You know you are getting old when your childhood idols start coming out with Best Of albums. The Collection is Annie Lennox’s first official compedium and spans 15 years of the Aberdeen singer’s career.
It picks up her story in 1990, when Dave Stewart and Lennox ended their 10-year-old Eurythmics association. Annie, already a mother of one by then, decided to take her chances with a couple of songs she’d written, and contacted producer Stephen Lipson.
They recorded the album Diva, since when Lennox has been a recognized and highly respected solo artist. It’s a testament to her career that the press release mentions her Oscar and two Golden Globes in passing, for from then, she released a solo album every four to five years. Yet none of these repeated the critical and public acclaim of her debut.
From the late ’90s Lennox has been heavily involved with Greenpeace and Amnesty International, and this has had an audible effect on her music. Eurythmics’ comeback album Peace and her collaboration with 23 other divas (including Madonna), Sing, pointed out that up-to-date political issues were becoming ever more important for La Lennoxa than her poetic self.
Medusa in 1995 was a collection of cover versions, made so she didn’t need to write songs and could devote the time saved to her children. It showed us that Lennox can turn great and even not-so-great songs into fantastic and overwhelming. As a last display of her emotions she came out with Bare in 2003, a dark album that is difficult but rewarding to listen to in one go.
In 2007 Songs Of Mass Destruction appeared, and proved mainly one fact – Lennox no longer cares about finding a broad audience but only about speaking or singing about what she chooses. In an interview she put this as “I can feel proud of (it), no matter if it sells 10 copies or 50 million.” Safe to say, it did not sell anything like 50 million.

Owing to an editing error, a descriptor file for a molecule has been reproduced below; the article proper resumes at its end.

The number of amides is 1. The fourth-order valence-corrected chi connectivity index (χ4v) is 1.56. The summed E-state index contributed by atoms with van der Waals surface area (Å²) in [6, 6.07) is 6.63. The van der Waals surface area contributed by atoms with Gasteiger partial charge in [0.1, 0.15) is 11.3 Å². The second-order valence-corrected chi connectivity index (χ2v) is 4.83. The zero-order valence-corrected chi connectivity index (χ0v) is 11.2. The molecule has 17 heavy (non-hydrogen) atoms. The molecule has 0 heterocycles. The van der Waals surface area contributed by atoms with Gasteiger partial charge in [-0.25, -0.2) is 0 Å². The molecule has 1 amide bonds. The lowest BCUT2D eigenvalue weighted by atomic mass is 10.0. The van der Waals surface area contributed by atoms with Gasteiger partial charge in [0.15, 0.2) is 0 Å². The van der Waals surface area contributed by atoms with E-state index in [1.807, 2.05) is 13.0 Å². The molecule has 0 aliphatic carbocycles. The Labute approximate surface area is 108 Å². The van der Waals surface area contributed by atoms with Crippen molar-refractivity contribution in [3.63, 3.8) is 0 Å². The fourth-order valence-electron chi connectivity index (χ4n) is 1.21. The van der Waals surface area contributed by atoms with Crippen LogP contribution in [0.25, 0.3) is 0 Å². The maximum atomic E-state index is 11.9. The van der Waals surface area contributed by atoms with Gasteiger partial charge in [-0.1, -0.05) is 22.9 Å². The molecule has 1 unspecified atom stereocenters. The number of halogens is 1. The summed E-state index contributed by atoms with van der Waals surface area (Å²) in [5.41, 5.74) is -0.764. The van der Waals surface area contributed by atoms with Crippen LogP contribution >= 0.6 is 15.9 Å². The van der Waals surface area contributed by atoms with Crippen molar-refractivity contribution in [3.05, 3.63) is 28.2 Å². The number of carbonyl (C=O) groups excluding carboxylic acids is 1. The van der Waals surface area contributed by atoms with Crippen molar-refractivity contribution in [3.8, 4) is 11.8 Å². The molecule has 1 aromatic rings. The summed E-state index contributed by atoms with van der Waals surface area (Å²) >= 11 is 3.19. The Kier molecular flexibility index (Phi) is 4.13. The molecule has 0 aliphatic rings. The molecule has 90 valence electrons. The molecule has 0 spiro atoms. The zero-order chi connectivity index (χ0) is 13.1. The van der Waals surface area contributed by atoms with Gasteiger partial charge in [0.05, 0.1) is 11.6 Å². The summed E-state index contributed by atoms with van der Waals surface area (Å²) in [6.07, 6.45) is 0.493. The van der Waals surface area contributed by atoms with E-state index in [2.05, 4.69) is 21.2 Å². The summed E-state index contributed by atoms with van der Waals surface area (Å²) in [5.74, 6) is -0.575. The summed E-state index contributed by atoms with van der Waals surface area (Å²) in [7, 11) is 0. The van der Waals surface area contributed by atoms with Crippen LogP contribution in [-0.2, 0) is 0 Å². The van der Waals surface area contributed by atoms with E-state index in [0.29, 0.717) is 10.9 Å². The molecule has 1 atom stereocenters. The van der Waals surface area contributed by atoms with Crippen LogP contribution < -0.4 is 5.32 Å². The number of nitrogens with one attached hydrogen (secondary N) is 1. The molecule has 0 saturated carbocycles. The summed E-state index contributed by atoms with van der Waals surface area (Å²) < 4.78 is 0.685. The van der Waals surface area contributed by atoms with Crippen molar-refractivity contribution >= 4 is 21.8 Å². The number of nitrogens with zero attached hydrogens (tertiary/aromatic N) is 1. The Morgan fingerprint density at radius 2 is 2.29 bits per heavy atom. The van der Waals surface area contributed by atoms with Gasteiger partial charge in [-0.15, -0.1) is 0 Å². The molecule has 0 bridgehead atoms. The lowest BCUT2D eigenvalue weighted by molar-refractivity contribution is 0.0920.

The album included the aforementioned single Sing, which, if nothing else, could win the award for the worst executed good intention in music history. Sing, which was supposed to earn money for women living with HIV in Africa, had no impact on sales charts, radios or TVs, mainly because it was musically poor, lyrically commonplace and came with a video which had the quality of a home tape from 1980s Eastern Europe.
On to 2009 and this Collection attempts to give a summary and to let her move on, mainly from RCA. The artwork gives us the usual goose pimples – Annie Lennox, at her best, stylish, simple and authentic. A woman of many faces, but unlike Madonna not all and only about the surface; instead, musically talented and authentic, fueled by innuendo.
But this is about as far as the good points go. The basic edition’s track listing order is as if someone has pulled the titles from a hat, without reference to logic, chronology or an attempt at completion. It is complete, with all the hits – except for the Academy Award winner Into The West, which is shunted on to the 2CD edition. Yet it’s incomplete too, failing to give the listener a feeling of overseeing a valuable, precious career, despite the presence of those hits, notably Why and No More I Love Yous.
The album closes with two cover versions, one less relevant than the other. A woman that proved to be able to cover songs in a magnificent way could surely have afforded something better than Ash‘s Shining Light and Keane singer Tom Chaplin’s contribution, Pattern Of My Life. For all her surface over substance, even Madonna managed to put out two new tracks on her first Immaculate Collection.
Here’s hoping it’s not setting a pattern of the rest of her life. Now she’s free from her major label obligations and can do what she pleases, maybe she can spend some time pleasing her fans.